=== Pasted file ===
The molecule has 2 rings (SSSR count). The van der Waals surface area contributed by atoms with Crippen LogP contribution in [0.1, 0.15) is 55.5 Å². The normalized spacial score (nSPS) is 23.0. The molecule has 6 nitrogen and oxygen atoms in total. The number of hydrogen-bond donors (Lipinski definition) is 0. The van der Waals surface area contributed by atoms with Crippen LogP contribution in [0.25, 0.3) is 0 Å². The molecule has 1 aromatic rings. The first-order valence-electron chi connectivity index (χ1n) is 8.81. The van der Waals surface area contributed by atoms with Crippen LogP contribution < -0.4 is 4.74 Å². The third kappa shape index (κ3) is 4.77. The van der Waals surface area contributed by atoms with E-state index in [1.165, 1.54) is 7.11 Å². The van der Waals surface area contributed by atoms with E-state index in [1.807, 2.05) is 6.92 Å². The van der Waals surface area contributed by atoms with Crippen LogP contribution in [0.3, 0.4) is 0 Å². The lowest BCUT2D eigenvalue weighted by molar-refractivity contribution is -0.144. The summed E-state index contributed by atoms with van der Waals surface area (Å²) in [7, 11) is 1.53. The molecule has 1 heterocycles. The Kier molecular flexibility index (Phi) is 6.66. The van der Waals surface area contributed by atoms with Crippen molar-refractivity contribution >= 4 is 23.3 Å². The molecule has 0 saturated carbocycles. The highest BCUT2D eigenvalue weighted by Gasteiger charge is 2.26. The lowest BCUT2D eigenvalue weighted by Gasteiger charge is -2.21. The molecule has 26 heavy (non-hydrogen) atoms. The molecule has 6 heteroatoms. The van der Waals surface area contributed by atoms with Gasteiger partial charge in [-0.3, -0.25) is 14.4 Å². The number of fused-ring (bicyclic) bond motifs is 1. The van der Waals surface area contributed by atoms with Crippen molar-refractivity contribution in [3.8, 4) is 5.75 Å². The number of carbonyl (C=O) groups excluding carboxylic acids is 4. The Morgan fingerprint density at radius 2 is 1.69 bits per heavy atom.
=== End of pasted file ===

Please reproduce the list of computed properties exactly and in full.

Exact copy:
The molecule has 2 rings (SSSR count). The van der Waals surface area contributed by atoms with Crippen LogP contribution in [0.1, 0.15) is 55.5 Å². The normalized spacial score (nSPS) is 23.0. The molecule has 6 nitrogen and oxygen atoms in total. The number of hydrogen-bond donors (Lipinski definition) is 0. The van der Waals surface area contributed by atoms with Crippen LogP contribution in [0.25, 0.3) is 0 Å². The molecule has 1 aromatic rings. The first-order valence-electron chi connectivity index (χ1n) is 8.81. The van der Waals surface area contributed by atoms with Crippen LogP contribution < -0.4 is 4.74 Å². The third kappa shape index (κ3) is 4.77. The van der Waals surface area contributed by atoms with E-state index in [1.165, 1.54) is 7.11 Å². The van der Waals surface area contributed by atoms with E-state index in [1.807, 2.05) is 6.92 Å². The van der Waals surface area contributed by atoms with Crippen LogP contribution in [0.3, 0.4) is 0 Å². The lowest BCUT2D eigenvalue weighted by molar-refractivity contribution is -0.144. The summed E-state index contributed by atoms with van der Waals surface area (Å²) in [7, 11) is 1.53. The molecule has 1 heterocycles. The Kier molecular flexibility index (Phi) is 6.66. The van der Waals surface area contributed by atoms with Crippen molar-refractivity contribution >= 4 is 23.3 Å². The molecule has 0 saturated carbocycles. The highest BCUT2D eigenvalue weighted by Gasteiger charge is 2.26. The lowest BCUT2D eigenvalue weighted by Gasteiger charge is -2.21. The molecule has 26 heavy (non-hydrogen) atoms. The molecule has 6 heteroatoms. The van der Waals surface area contributed by atoms with Gasteiger partial charge in [-0.3, -0.25) is 14.4 Å². The number of fused-ring (bicyclic) bond motifs is 1. The van der Waals surface area contributed by atoms with Crippen molar-refractivity contribution in [3.8, 4) is 5.75 Å². The number of carbonyl (C=O) groups excluding carboxylic acids is 4. The Morgan fingerprint density at radius 2 is 1.69 bits per heavy atom.